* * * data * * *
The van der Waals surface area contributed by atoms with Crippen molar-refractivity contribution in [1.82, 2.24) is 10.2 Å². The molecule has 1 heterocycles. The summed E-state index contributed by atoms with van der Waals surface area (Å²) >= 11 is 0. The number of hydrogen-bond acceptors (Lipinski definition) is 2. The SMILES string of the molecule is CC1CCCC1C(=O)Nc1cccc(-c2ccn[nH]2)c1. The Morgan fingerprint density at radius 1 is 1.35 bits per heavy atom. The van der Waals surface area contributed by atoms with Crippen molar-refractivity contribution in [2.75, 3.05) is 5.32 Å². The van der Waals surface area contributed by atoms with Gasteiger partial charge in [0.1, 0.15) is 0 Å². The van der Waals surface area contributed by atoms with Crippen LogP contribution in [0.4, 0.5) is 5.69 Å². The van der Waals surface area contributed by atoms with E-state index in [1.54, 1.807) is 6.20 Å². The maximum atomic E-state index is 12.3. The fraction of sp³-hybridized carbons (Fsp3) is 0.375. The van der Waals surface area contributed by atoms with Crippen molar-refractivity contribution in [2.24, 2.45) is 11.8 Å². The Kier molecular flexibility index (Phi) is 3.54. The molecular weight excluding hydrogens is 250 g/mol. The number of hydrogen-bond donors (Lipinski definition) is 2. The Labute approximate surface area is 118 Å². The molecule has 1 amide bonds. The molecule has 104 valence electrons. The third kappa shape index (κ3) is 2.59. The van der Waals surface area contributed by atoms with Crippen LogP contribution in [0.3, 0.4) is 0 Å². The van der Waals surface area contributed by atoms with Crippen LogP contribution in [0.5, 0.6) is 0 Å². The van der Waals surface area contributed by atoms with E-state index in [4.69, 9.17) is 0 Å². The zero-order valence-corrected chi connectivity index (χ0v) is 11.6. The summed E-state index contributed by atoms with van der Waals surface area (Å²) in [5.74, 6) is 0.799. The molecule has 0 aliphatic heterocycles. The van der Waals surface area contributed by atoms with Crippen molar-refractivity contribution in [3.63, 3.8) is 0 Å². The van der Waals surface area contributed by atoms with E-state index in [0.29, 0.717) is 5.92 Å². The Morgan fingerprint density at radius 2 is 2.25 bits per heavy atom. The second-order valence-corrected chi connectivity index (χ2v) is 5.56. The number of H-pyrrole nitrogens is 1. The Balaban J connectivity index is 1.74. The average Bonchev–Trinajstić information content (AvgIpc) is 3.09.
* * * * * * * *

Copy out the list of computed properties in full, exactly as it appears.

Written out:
The van der Waals surface area contributed by atoms with Crippen molar-refractivity contribution in [1.82, 2.24) is 10.2 Å². The molecule has 1 heterocycles. The summed E-state index contributed by atoms with van der Waals surface area (Å²) >= 11 is 0. The number of hydrogen-bond acceptors (Lipinski definition) is 2. The SMILES string of the molecule is CC1CCCC1C(=O)Nc1cccc(-c2ccn[nH]2)c1. The Morgan fingerprint density at radius 1 is 1.35 bits per heavy atom. The van der Waals surface area contributed by atoms with Crippen molar-refractivity contribution in [2.75, 3.05) is 5.32 Å². The van der Waals surface area contributed by atoms with Gasteiger partial charge in [0.1, 0.15) is 0 Å². The van der Waals surface area contributed by atoms with Crippen LogP contribution in [0.4, 0.5) is 5.69 Å². The van der Waals surface area contributed by atoms with E-state index in [1.54, 1.807) is 6.20 Å². The maximum atomic E-state index is 12.3. The fraction of sp³-hybridized carbons (Fsp3) is 0.375. The van der Waals surface area contributed by atoms with Crippen molar-refractivity contribution in [2.24, 2.45) is 11.8 Å². The Kier molecular flexibility index (Phi) is 3.54. The molecular weight excluding hydrogens is 250 g/mol. The number of hydrogen-bond donors (Lipinski definition) is 2. The Labute approximate surface area is 118 Å². The molecule has 1 amide bonds. The molecule has 104 valence electrons. The third kappa shape index (κ3) is 2.59. The van der Waals surface area contributed by atoms with Crippen LogP contribution in [0.3, 0.4) is 0 Å². The van der Waals surface area contributed by atoms with Crippen LogP contribution in [0.5, 0.6) is 0 Å². The van der Waals surface area contributed by atoms with E-state index in [4.69, 9.17) is 0 Å². The zero-order valence-corrected chi connectivity index (χ0v) is 11.6. The summed E-state index contributed by atoms with van der Waals surface area (Å²) in [5.74, 6) is 0.799. The molecule has 0 aliphatic heterocycles. The van der Waals surface area contributed by atoms with Crippen molar-refractivity contribution in [3.63, 3.8) is 0 Å². The van der Waals surface area contributed by atoms with E-state index in [0.29, 0.717) is 5.92 Å². The Morgan fingerprint density at radius 2 is 2.25 bits per heavy atom. The second-order valence-corrected chi connectivity index (χ2v) is 5.56. The number of H-pyrrole nitrogens is 1. The Balaban J connectivity index is 1.74. The average Bonchev–Trinajstić information content (AvgIpc) is 3.09.